Once the soil has been prepared and is ready for planting, place a clear sheet of plastic over the site, burying the edges in the soil. Over the course of several warm, sunny days, temperatures under the plastic will rise to over 125 degrees, killing many soil-home pests including plant pathogens, nematodes, insects, and weeds. However, these pests may not be affected if they are more than 4 inches below the soil surface. It normally takes four to six weeks of very sunny weather to eliminate disease-causing organisms at greater depths. Solarization also works well for preparing soil to use in producing transplants. In this case, put the soil in a sealed plastic bag and place it on the driveway, walkway, or similar location so that the bag can remain in bright sunshine for a period of several weeks. Solarization probably works best for fall-planted vegetables because the optimum time to use this technique in North Carolina is during June, July, or August.
Seed is usually treated by the seed producer or seller; if you purchase untreated seed, treat it with a proper fungicide before you plant it. Properly treated seed will produce a better stand than untreated seed and will normally produce more vigorous plants that are better able to resist attack by weak pathogens. Vegetable seed. However, be sure to check the label to determine if the vegetable that you want to treat is listed. Treat only those vegetables listed on the label. Treat seed by placing the desired amount of fungicide in the seed container and shaking vigorously. A small jar or can with a lid attached also works well. Thiram and captan are good fungicides to use on most.
Proper fertilization helps to control several diseases, such as tomato blossom-end rot and potato scab. Always have the soil in the garden site analyzed and apply fertilizer and lime according to the directions contained in the soil test results. N.C. Cooperative Extension of Macon County can supply the forms and instructions needed to take a soil sample. Also, be aware of the organic matter content of the soil in the garden site and maintain it at as high a level as possible. This helps to control some diseases and to maintain a uniform water supply, which is very important in obtaining good yields from vegetable plants. Ideally, a vegetable plant should not suffer from any stress during its life.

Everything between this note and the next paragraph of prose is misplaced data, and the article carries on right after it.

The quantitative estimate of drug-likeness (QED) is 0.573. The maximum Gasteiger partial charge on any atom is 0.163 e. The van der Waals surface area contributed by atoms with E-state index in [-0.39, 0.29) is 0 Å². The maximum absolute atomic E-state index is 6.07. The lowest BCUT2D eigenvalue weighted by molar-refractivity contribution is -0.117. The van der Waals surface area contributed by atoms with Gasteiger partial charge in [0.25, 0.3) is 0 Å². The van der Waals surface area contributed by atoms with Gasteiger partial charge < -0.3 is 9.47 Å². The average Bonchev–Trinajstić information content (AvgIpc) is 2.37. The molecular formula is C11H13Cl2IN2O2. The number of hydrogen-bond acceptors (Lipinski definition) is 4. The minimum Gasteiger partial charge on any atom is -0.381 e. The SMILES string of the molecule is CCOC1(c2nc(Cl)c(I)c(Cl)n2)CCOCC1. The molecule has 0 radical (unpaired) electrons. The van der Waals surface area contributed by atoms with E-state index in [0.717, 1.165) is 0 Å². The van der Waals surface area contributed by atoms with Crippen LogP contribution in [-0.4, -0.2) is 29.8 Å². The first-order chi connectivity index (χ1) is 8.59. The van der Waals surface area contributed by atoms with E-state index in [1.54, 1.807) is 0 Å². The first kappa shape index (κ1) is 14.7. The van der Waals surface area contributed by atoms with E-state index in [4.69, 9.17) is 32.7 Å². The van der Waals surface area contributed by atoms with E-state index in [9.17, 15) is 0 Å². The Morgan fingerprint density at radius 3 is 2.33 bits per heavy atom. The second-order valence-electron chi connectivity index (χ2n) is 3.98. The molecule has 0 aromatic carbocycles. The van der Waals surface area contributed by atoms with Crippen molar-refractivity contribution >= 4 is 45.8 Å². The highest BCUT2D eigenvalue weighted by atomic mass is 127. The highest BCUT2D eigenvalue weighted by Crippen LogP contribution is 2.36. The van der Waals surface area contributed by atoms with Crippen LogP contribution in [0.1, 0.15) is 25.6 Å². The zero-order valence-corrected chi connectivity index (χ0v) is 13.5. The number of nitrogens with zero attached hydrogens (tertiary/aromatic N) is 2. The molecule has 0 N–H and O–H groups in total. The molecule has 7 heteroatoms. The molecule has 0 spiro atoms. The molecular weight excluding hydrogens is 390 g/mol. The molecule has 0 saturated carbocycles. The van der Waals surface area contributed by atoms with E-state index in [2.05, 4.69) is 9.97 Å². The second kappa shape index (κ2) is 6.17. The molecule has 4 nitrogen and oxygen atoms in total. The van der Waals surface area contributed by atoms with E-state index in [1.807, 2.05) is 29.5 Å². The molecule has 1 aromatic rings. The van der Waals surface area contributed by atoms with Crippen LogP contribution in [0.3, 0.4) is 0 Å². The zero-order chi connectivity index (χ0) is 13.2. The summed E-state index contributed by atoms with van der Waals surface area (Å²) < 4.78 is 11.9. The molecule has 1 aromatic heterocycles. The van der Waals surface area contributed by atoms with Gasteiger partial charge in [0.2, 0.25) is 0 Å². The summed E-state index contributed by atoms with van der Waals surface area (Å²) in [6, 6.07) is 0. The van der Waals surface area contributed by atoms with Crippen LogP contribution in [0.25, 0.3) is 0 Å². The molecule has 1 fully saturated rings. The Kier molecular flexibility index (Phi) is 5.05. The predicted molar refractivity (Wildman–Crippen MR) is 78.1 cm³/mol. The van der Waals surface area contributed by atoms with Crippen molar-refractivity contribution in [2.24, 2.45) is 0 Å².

Time of Planting
Planting vegetables at the proper time of year helps reduce losses from several pests. Damping-off is less of a problem if the seed are planted in soil within the desirable temperature range for a particular vegetable. For example, garden peas and potatoes may be planted in relatively cool soil, whereas squash, beans, or cucumbers must be planted in fairly warm soil. Quite often, vegetables planted in the spring do not become as heavily infected with pathogens as those planted in the fall, particularly for second plantings of the same vegetable or same variety. Thus, many growers produce most of their vegetables in the spring and do not try to produce a fall crop because of the pest pressure.
Many growers prefer to produce their vegetables without the use of pesticides. However, even if you follow the above practices, you may still find that you want to use fungicides and insecticides in the garden to prevent and control diseases and insects and to obtain the maximum yield of blemish-free fruit. Malathion and Permethrin are two common insecticides used by vegetable gardeners and chlorothalonil is a common fungicide. Always be sure to read and follow all label directions on the pesticide container and use the chemical only on the vegetables listed on the label. The labeling of a pesticide can change without notice. It is your responsibility to be sure the chemical is labeled for use on the vegetable before you apply it to that crop.
Also, it is best to use a fungicide in a preventive program. Most will not perform satisfactorily if they are applied after the disease has reached damaging levels. Copper, available in several formulations, is labeled for use on several vegetables and is an excellent bactericide as well as a good fungicide. You may want to consider the use of this material, even if you are an organic gardener because it is approved by several organizations that are farming.